WHAT DOES IT MEAN TO CONSUME LUXURY TODAY?
The concept of luxury has become one of the most contentious topics in fashion today. Consumers and industry practitioners continue to grapple with the defining elements of the term, generating a great deal of ambiguity around what constitutes a luxury product. These tensions are potent within the world of fashion for many reasons; production levels, consumption motives, and the conspicuous nature of dress, to name a few. And I partially attribute this uncertainty to scholars’ reluctance to land on a consensual definition of luxury. I suppose it’s only natural that if those whose job is to do the heavy intellectual lifting are hesitant to define it concretely, this will produce some ambivalence in popular discourse. But the vastness of how we consume and experience “the finer things” is one of luxury’s core attributes: multidimensionality.
Perhaps the vintage blazer your grandma passed down to you, made by an unknown tailor, is luxurious on the basis of your personal relationship with it as its construction. This is part of the democratisation of luxury that doesn’t get the explicit attention it should. I think approaching luxury as a wide-ranging construct could allow multiple entry points for engaging with the topic and hopefully lessen our anxieties around it.
What is luxury, anyway? Most of us conceive of it in a linear, traditional sense consistent with the old guard; the finest and rarest textiles, the exclusivity of a product, or an “elevated” aesthetic standard. While those qualities certainly don’t elude luxury, they are not confined to them. Gucci and Louis Vuitton have been particularly vulnerable to criticism due to their popularity and production of canvas goods. Because despite luxury’s democratisation over the last several years, consumers detest it--hence the recent attention to “quiet luxury” and “stealth wealth”. And in the pursuit of maintaining one’s status within the consumption hierarchy is also an urge to relegate another’s (guilty!). I’ll admit to turning my nose up at a store customer shopping a brand they seem to possess no history of or genuine connection to. We’ve all done it at some point.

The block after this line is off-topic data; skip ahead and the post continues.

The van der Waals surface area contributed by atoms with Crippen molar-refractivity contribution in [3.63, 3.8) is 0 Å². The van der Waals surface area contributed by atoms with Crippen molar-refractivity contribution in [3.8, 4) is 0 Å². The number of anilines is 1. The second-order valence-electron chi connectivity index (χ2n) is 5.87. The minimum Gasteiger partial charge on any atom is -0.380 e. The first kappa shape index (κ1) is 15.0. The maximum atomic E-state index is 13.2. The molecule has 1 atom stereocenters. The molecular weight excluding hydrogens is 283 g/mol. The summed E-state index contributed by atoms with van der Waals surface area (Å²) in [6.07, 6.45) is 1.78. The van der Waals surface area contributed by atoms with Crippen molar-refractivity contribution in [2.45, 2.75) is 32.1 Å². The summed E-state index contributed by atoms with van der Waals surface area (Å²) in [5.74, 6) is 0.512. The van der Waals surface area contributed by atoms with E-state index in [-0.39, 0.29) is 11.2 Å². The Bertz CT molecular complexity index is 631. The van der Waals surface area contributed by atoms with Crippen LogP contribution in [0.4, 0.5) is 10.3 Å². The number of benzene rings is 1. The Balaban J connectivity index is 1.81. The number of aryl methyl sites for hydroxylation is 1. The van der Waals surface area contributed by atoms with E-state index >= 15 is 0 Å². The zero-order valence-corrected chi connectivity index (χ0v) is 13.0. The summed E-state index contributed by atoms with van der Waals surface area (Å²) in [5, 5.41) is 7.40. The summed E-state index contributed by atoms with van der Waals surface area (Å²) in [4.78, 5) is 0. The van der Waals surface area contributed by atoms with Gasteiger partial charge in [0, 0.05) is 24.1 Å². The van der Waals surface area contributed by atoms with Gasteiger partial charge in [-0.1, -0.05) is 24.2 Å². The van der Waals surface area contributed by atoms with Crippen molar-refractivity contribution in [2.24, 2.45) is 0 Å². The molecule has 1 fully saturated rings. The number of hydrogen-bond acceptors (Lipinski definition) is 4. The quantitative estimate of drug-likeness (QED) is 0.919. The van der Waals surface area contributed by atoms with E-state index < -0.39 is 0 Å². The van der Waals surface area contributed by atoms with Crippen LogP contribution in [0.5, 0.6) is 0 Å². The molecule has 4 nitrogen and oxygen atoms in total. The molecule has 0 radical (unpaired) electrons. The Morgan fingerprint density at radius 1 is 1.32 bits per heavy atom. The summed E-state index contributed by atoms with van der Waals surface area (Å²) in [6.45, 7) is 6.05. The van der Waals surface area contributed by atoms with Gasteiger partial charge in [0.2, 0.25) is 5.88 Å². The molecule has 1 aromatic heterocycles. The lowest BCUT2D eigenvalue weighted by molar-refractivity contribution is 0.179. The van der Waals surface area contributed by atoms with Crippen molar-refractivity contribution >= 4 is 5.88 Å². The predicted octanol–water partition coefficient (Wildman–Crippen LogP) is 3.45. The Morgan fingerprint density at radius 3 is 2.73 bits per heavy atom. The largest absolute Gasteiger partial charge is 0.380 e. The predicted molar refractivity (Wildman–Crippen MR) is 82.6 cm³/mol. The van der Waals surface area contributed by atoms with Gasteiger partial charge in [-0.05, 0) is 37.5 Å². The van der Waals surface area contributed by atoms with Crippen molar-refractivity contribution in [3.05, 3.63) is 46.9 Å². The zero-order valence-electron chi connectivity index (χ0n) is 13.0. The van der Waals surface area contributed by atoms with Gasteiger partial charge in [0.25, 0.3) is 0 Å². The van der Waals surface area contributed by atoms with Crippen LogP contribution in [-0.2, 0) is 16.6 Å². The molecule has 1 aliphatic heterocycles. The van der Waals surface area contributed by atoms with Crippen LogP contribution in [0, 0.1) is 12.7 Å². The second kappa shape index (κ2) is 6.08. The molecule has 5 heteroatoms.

But consumer snobbery truly rears its ugly head when it comes to logomania, often seen as tastelessly showy. Or one of my favourites; the annual Twitter debate on whether a purchase from staple American fashion brands Coach and Michael Kors is considered luxurious. The subjective nature of the topic is what excites me as a fashion thinker. My issue, however, is that each view attempts to place luxury in a box it just doesn’t exist in. It’s more fluid than we’d like to think. Luxury is what (Wiedmann et al., 2009) describe as “a subjective and multidimensional construct” that “should follow an integrative understanding.” These dimensions are the financial, functional, individual, and social values of the luxury construct.